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|Industry||Martial arts/fitness organization|
|Founded||1969, Omaha, Nebraska|
|Founder||Haeng Ung Lee|
|Headquarters||Little Rock, Arkansas, United States|
Number of locations
|North America, Europe, Saudi Arabia, India, Nepal, South Africa, South Korea, & Guam|
|Grand Master In Ho Lee; Grand Master Emeritus Soon Ho Lee|
|Services||Martial Arts instructional|
The American Taekwondo Association (ATA) was founded in 1969 in Omaha, Nebraska by Haeng Ung Lee of South Korea. It is one of the largest taekwondo organizations in the United States, and in association with the extinted Songahm Taekwondo Federation (STF) and World Traditional Taekwondo Union (WTTU), is one of the largest in the world, claiming a membership of 350,000. The ATA is currently headquartered in Little Rock, Arkansas and led by In Ho Lee.
ATA-affiliated schools also host self-defense seminars to teach techniques for emergency escape from an attacker.
Songahm Taekwondo is the style of martial arts practiced at ATA affiliated schools. Songahm means "Pine Tree and Rock." According to the organization, the term Songahm itself represents "Evergreen strength the year round, long life and a symbol of unchanging human loyalty" as represented by the pine tree and the rock. Soon Ho Lee gave the name, Songahm, and its meaning to his brother, Haeng Ung Lee years before H.U. Lee founded the ATA. In the ATA, the student is compared to a growing pine tree, from a seed (white belt) to a massive tree (black belt).
According to the ATA, practitioners of Songahm Taekwondo study poome sae (forms, a preset combination of offensive and defensive techniques, designed to simulate self-defense techniques being used upon multiple opponents), gyeo-roo-gi (sparring), one-steps (scripted sparring segments), self-defense, board breaking, weapons, and leadership. The ATA has a leadership program that allows students to work as junior leaders/instructors in junior classes. This helps the trainee instructors become qualified taekwondo instructors and earn the ATA title of Certified Instructor.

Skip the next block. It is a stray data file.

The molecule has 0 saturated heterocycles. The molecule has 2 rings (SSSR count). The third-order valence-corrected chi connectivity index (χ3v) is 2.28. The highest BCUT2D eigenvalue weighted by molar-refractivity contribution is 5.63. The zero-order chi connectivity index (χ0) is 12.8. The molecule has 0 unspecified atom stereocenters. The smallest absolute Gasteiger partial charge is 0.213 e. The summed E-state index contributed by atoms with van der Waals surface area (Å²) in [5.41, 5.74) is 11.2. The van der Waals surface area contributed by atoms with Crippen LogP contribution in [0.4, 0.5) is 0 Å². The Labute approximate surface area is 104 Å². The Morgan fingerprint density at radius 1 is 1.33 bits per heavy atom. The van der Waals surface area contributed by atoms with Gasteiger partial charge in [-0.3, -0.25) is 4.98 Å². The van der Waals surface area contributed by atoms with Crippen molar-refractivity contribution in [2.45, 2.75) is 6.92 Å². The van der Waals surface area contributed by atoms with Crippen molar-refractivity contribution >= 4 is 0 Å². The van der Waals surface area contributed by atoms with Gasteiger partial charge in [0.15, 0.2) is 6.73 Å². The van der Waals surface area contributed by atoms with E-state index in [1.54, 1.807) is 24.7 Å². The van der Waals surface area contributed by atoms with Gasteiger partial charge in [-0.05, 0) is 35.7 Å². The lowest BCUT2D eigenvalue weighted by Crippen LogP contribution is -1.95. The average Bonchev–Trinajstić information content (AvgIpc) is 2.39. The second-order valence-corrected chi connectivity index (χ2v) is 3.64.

The American Taekwondo Association uses a rank system divided into two series: the colored belt series, and the black belt series. The purposes of a rank system include establishing a chain of command, and measurement of student progress. Each series has nine ranks within it due to the significance of the number nine as the highest attainable goal of a measurable endeavor in Asian culture.[dubious ]
According to the ATA each belt has a symbolic meaning that compares the student's growth in taekwondo to the growth of a pine tree: